Thomas V. Mike Miller Jr., the venerable Maryland lawmaker who was the longest-serving state Senate president in American history, died peacefully Friday at his home after battling prostate cancer, his family announced. He was 78.

Miller, whose beloved state Senate bears his name on its Annapolis office building, presided over the chamber for 33 years before passing the gavel to current Senate President Bill Ferguson (D-Baltimore City) in October 2019.

“It is impossible to think of the Maryland Senate and not think of Mike — not just because of his historical longevity — but because each member of the Senate has his or her own Mike story,” Ferguson said in a statement. “I expect we’ll hear many of them in the days and weeks ahead, and I hope the public will listen and get a glimpse of the impact Mike made.”

Miller represented the 27th District, which includes portions of Prince George’s, Charles and Calvert counties, in the Senate before announcing his resignation on Dec. 23, citing health reasons. During a virtual briefing with reporters, he said he hoped he would be remembered for “hard work, love the [Chesapeake] Bay, love of education.”

“As a result, positive legislation flowed to the [Senate] floor and across the House and with the governor’s signature,” he said. “I study history. I grew up before television. My aunts and uncles for Christmas and birthdays would give me books and I would read and study. I’m able to find alternatives to move forward.”

Michael Jackson, a former delegate who was appointed by Gov. Larry Hogan (R) to succeed Miller in the Senate and was sworn in Wednesday, said his “heart hangs heavy” upon word of Miller’s death.

“I [lost] a teammate and mentor who trusted me to succeed him,” he tweeted. “Today, most importantly, the Millers loss a husband, father, uncle, cousin, grandfather, confidant. #TrueHonorableServant.”

Hogan ordered state flags to fly at half-staff Friday in honor of Miller.

Even after his diagnosis of prostate cancer in July 2018 and a round of chemotherapy later that year, Miller continued to come to Annapolis and stand among the rostrum in the Senate chamber before going public with his condition in January 2019.

Besides a picture of Miller in the Senate chamber and his name on the office building, his Senate colleagues created the title of “President Emeritus” and voted to bestow it upon Miller.

His alma mater, the University of Maryland at College Park, in June named its main administration building in his honor.

A devout Catholic with moderate views, Miller challenged his Democratic colleagues on approving same-sex marriage and the death penalty. However, he did lead the effort to legalize gambling in the state with a casino resort at National Harbor near the Virginia and D.C. borders.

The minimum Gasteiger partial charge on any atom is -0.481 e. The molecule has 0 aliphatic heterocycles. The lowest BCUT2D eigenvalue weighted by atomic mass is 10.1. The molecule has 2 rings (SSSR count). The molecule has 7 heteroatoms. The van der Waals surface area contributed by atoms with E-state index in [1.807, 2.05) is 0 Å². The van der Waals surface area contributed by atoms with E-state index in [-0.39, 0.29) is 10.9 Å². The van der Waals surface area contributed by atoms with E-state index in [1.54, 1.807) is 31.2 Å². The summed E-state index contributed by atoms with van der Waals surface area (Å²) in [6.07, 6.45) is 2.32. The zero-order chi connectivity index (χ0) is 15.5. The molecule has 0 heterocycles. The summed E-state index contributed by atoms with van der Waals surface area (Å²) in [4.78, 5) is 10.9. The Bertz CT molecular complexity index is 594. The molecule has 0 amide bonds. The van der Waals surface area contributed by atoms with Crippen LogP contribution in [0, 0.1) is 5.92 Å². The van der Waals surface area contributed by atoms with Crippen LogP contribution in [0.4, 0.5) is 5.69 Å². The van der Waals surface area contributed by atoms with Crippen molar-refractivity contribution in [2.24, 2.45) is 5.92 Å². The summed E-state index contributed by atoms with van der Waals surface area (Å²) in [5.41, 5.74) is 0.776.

Miller was also credited with bringing funding to Prince George’s for a new $543 million, 11-story hospital scheduled to open this year in Largo.

He was also known for his sense of humor, was on display the day after the 2019 death of House Speaker Michael Busch, when he told a story from 1987 of Busch, then a first-year delegate, having a bit of a mishap during an inaugural parade around the State House for Gov. William Donald Schaefer.

“He participated in the parade. He slips on the ice and falls. His constituents are looking at him [in] an ambulance being carted off,” Miller recalled.

House Speaker Adrienne Jones (D-Baltimore County) praised Miller for providing advice when she became speaker in 2019.

“He was as kind and generous as he was powerful: a combination that leads to a once-in-a-generation leader and statesman who we can all emulate,” Jones said in a statement.

Miller, who grew up in Prince George’s County, graduated from Surrattsville High School in Clinton and received his bachelor’s and law degrees from the University of Maryland.

Miller was first elected to the House of Delegates in 1970 and then to the Senate in 1974. He served as the state Senate president from 1987 until 2019.

Although he resided in Calvert County, some will always remember him as a Prince Georgian.

“Despite his serious health challenges, he forged ahead, serving the citizens of the state of Maryland and Prince George’s County,” Calvin Hawkins II, chair of the county council, said in a statement. “Sen. Miller is a native son, who leaves an impactful legacy of leadership and service.”

Miller is survived by his wife, Patti, five children and 15 grandchildren.

Coverage for the Washington Informer includes Prince George’s County government, school system and some state of Maryland government. Received an award in 2019 from the D.C. Chapter of the Society of...

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